Thus, appeal was not an available remedy in this case.
We now turn to the issue raised by the petition for writ of mandamus: whether the visiting judge committed error, subject to correction by mandamus, by removing himself from the case based on Theresa's objection to him sitting as a visiting judge. The real party in interest filed an objection to Judge Jarvis under Section 74.053, at a time after Judge Jarvis had signed an order reinstating the contempt proceeding. The order states it was granted after hearing the evidence and argument of counsel.
If the assigned judge refuses to remove himself or herself after a party timely files an objection under Section 74.053, that judge's subsequent orders are void and the objecting party is entitled to mandamus relief without a showing it lacks an adequate remedy by appeal. Dunn v. Street, 938 S.W.2d 33, 34-35 (Tex.1997); Flores v. Banner, 932 S.W.2d 500, 501 (Tex.1996). The denial of a timely Section 74.053 objection is a proper subject of mandamus. In re Flores, 53 S.W.3d 428, 430 (Tex.App.-San Antonio 2001, orig. proceeding). Under the statute, to be timely and thus make the recusal mandatory, an objection must be filed before the judge presides over any hearing. Tex. Gov't Code Ann. § 74.053 (Vernon 1998); In re Canales, 52 S.W.3d 698, 702 (Tex.2001). Whether formal notice of the appointment was given is not relevant to this determination. See Canales, 52 S.W.3d at 702.
The objection was filed August 22, over thirty days after Judge Jarvis signed the reinstatement order following a hearing. The objection was not timely, and thus Judge Jarvis was not required to remove himself from the case.
The question before this Court, however, is whether some mandatory reading of the statute required Judge Jarvis not to remove himself, but instead to stay on the case as the sitting judge when the objection was untimely.
Mandamus will lie only to correct a clear abuse of discretion or the violation of a duty imposed by law when there is no adequate remedy at law. Johnson v. Fourth Court of Appeals, 700 S.W.2d 916, 917 (Tex.1985). The writ will issue to compel a public official to do a ministerial act, that is, one that is clear and definite and does not involve the exercise of discretion. Anderson v. City of Seven Points, 806 S.W.2d 791, 793 (Tex.1991); Benavides v. Garcia, 687 S.W.2d 397, 398 (Tex.App.-San Antonio 1985, orig. proceeding). A writ of mandamus will not issue to compel a public official to perform an act which involves an exercise of discretion. Anderson, 806 S.W.2d at 793; Benavides, 687 S.W.2d at 398. When a statute delineates the act an official is to perform with sufficient certainty so nothing is left to the exercise of discretion, the case involves only performance of a ministerial act and is subject to mandamus. See Anderson, 806 S.W.2d at 793.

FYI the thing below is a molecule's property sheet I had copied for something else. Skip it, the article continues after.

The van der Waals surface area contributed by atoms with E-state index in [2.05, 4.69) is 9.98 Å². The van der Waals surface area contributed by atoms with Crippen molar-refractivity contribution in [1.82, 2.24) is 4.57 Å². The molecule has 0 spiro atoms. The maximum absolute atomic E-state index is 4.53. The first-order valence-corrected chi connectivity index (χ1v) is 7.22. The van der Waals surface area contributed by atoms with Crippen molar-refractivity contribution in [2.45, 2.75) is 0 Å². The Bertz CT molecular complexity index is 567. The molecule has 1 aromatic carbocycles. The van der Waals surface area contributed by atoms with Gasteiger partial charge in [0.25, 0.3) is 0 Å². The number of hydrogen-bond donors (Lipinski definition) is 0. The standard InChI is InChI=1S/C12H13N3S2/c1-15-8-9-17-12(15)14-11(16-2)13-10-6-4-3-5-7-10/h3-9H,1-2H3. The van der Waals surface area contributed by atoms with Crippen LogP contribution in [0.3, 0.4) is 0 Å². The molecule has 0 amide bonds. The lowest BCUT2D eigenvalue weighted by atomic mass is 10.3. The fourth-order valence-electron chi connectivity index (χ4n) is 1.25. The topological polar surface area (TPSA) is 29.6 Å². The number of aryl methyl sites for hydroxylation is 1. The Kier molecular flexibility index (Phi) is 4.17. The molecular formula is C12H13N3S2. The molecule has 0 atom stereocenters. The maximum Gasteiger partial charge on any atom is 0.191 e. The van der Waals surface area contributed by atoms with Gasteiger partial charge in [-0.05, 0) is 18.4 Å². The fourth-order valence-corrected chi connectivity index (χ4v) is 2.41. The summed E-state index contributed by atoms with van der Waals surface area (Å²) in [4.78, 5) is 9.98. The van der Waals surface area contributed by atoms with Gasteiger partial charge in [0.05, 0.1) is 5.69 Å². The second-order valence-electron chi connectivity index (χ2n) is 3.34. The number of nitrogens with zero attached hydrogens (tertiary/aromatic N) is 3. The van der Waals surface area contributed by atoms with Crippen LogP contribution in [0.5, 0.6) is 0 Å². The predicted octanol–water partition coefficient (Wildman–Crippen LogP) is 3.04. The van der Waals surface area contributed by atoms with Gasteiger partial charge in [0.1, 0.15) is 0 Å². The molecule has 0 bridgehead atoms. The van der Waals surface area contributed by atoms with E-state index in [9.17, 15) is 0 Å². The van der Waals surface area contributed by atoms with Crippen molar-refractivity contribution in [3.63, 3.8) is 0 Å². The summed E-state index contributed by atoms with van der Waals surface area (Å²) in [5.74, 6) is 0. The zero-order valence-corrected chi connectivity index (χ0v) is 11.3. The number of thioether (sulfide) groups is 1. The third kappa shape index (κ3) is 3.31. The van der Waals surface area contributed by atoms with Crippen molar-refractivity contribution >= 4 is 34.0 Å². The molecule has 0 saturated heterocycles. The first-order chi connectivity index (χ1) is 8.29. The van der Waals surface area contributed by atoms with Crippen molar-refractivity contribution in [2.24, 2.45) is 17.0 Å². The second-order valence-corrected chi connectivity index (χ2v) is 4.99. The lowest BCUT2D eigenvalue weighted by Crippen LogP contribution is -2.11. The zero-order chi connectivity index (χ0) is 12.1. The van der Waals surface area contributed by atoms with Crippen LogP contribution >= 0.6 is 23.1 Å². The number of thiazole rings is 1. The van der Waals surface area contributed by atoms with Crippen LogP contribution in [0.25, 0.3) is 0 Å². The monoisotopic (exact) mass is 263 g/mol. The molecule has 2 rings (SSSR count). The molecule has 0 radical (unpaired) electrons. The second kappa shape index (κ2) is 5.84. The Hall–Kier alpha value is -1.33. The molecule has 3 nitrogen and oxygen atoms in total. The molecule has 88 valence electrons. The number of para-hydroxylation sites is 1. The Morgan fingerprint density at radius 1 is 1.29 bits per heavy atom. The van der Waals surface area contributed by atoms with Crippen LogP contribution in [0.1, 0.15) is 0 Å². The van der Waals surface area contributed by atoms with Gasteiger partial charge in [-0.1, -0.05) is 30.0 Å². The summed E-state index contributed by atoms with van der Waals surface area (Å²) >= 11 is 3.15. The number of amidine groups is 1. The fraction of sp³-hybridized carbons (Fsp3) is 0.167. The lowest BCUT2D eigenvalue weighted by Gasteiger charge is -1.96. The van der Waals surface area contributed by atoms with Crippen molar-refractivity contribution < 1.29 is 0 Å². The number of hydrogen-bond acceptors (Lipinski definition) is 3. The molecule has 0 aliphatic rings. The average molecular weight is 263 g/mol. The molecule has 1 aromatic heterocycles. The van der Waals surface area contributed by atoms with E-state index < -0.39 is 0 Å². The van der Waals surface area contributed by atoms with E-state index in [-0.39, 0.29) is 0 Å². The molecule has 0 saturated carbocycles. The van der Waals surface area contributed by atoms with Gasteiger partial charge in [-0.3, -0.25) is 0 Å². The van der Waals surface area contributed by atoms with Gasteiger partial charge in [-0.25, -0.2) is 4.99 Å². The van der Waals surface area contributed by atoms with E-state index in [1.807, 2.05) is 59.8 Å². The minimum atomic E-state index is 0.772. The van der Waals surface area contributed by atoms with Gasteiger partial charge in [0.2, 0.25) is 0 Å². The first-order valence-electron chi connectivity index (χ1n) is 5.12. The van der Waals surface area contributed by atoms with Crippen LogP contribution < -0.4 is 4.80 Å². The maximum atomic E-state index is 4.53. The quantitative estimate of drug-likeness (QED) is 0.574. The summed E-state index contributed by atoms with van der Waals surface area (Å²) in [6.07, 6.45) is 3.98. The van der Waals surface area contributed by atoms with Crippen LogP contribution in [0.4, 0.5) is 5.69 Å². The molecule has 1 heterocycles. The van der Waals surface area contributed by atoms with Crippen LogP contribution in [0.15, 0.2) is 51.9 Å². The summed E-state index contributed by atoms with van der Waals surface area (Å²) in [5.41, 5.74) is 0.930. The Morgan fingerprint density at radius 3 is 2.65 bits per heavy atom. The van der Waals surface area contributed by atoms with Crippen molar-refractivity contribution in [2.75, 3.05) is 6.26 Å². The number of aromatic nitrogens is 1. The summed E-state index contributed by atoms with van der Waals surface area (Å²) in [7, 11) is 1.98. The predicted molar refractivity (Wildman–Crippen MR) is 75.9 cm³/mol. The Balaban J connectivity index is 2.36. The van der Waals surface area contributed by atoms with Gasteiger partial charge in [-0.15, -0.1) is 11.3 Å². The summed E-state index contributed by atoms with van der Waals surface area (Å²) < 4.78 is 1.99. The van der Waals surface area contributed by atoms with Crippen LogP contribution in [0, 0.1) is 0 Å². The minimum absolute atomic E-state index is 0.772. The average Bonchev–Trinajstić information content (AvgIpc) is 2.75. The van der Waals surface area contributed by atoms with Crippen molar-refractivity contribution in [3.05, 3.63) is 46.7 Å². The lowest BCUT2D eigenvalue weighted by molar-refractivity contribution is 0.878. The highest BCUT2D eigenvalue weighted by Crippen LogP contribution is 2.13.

This is the opposite of the usual situation. If the objection had been timely, and if Judge Jarvis had refused to remove himself from the case, he would be in violation of a mandatory statute and mandamus would lie. In this case, regardless of whether the objection was timely, the statute does not require Judge Jarvis to refuse to remove himself. Even if he did misunderstand the import of Canales and the statute, Leonard has directed this Court to no mandatory language that would require Judge Jarvis to deny the motion and remain in place as the trial judge. In the absence of the violation of a mandatory duty, mandamus will not lie.
We deny the petition.
1. The record indicates that counsel for Leonard had not yet arrived at court when the decision was reached.
2. See, e.g., Tex. Civ. Prac. & Rem.Code Ann. § 51.014 (Vernon Supp.2003) (authorizing interlocutory appeals of orders appointing or refusing to vacate orders appointing receivers or trustees; orders certifying or refusing to certify a class; orders granting or denying temporary injunctions; denial of defendant's motions for summary judgment based on governmental immunity or violation of free speech rights; granting or denial of special appearances; or granting or denial of a plea to the jurisdiction brought by a governmental unit); § 171.017(a)(1) (Vernon 1997) (orders denying applications to compel arbitration).
Opinion by Justice ROSS.